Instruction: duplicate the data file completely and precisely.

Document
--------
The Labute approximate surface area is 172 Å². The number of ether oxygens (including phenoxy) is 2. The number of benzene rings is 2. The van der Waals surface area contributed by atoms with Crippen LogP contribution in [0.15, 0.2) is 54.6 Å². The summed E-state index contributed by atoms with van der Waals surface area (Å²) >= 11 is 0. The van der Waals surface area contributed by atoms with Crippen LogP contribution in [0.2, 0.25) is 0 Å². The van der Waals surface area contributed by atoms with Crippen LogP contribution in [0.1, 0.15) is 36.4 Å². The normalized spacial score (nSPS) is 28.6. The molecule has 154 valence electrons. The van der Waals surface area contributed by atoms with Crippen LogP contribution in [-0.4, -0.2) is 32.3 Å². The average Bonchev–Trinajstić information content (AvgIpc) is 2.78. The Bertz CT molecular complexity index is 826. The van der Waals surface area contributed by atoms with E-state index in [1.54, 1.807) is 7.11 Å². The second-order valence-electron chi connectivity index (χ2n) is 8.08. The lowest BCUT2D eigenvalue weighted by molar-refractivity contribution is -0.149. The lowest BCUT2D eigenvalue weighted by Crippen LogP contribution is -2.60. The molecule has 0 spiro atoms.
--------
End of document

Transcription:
The Labute approximate surface area is 172 Å². The number of ether oxygens (including phenoxy) is 2. The number of benzene rings is 2. The van der Waals surface area contributed by atoms with Crippen LogP contribution in [0.15, 0.2) is 54.6 Å². The summed E-state index contributed by atoms with van der Waals surface area (Å²) >= 11 is 0. The van der Waals surface area contributed by atoms with Crippen LogP contribution in [0.2, 0.25) is 0 Å². The van der Waals surface area contributed by atoms with Crippen LogP contribution in [0.1, 0.15) is 36.4 Å². The normalized spacial score (nSPS) is 28.6. The molecule has 154 valence electrons. The van der Waals surface area contributed by atoms with Crippen LogP contribution in [-0.4, -0.2) is 32.3 Å². The average Bonchev–Trinajstić information content (AvgIpc) is 2.78. The Bertz CT molecular complexity index is 826. The van der Waals surface area contributed by atoms with E-state index in [1.54, 1.807) is 7.11 Å². The second-order valence-electron chi connectivity index (χ2n) is 8.08. The lowest BCUT2D eigenvalue weighted by molar-refractivity contribution is -0.149. The lowest BCUT2D eigenvalue weighted by Crippen LogP contribution is -2.60. The molecule has 0 spiro atoms.